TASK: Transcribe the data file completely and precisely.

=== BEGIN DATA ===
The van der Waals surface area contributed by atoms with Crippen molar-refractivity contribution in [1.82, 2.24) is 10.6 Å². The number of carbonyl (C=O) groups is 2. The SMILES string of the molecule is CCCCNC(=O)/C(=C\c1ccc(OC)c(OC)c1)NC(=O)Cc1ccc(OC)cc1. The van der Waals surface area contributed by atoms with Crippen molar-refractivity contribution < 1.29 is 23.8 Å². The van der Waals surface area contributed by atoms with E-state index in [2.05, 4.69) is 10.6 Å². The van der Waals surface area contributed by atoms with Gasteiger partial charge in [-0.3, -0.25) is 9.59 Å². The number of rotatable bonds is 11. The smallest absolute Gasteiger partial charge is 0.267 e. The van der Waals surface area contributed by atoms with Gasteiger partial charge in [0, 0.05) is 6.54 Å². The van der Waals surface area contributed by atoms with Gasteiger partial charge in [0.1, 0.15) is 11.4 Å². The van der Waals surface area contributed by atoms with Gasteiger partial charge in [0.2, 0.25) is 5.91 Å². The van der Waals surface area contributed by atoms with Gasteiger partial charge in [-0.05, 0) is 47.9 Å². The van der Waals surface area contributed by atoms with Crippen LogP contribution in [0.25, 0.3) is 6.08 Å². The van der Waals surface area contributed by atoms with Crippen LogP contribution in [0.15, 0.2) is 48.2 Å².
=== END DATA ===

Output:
The van der Waals surface area contributed by atoms with Crippen molar-refractivity contribution in [1.82, 2.24) is 10.6 Å². The number of carbonyl (C=O) groups is 2. The SMILES string of the molecule is CCCCNC(=O)/C(=C\c1ccc(OC)c(OC)c1)NC(=O)Cc1ccc(OC)cc1. The van der Waals surface area contributed by atoms with Crippen molar-refractivity contribution < 1.29 is 23.8 Å². The van der Waals surface area contributed by atoms with E-state index in [2.05, 4.69) is 10.6 Å². The van der Waals surface area contributed by atoms with Gasteiger partial charge in [-0.3, -0.25) is 9.59 Å². The number of rotatable bonds is 11. The smallest absolute Gasteiger partial charge is 0.267 e. The van der Waals surface area contributed by atoms with Gasteiger partial charge in [0, 0.05) is 6.54 Å². The van der Waals surface area contributed by atoms with Gasteiger partial charge in [0.1, 0.15) is 11.4 Å². The van der Waals surface area contributed by atoms with Gasteiger partial charge in [0.2, 0.25) is 5.91 Å². The van der Waals surface area contributed by atoms with Gasteiger partial charge in [-0.05, 0) is 47.9 Å². The van der Waals surface area contributed by atoms with Crippen LogP contribution in [0.25, 0.3) is 6.08 Å². The van der Waals surface area contributed by atoms with Crippen LogP contribution in [0.15, 0.2) is 48.2 Å².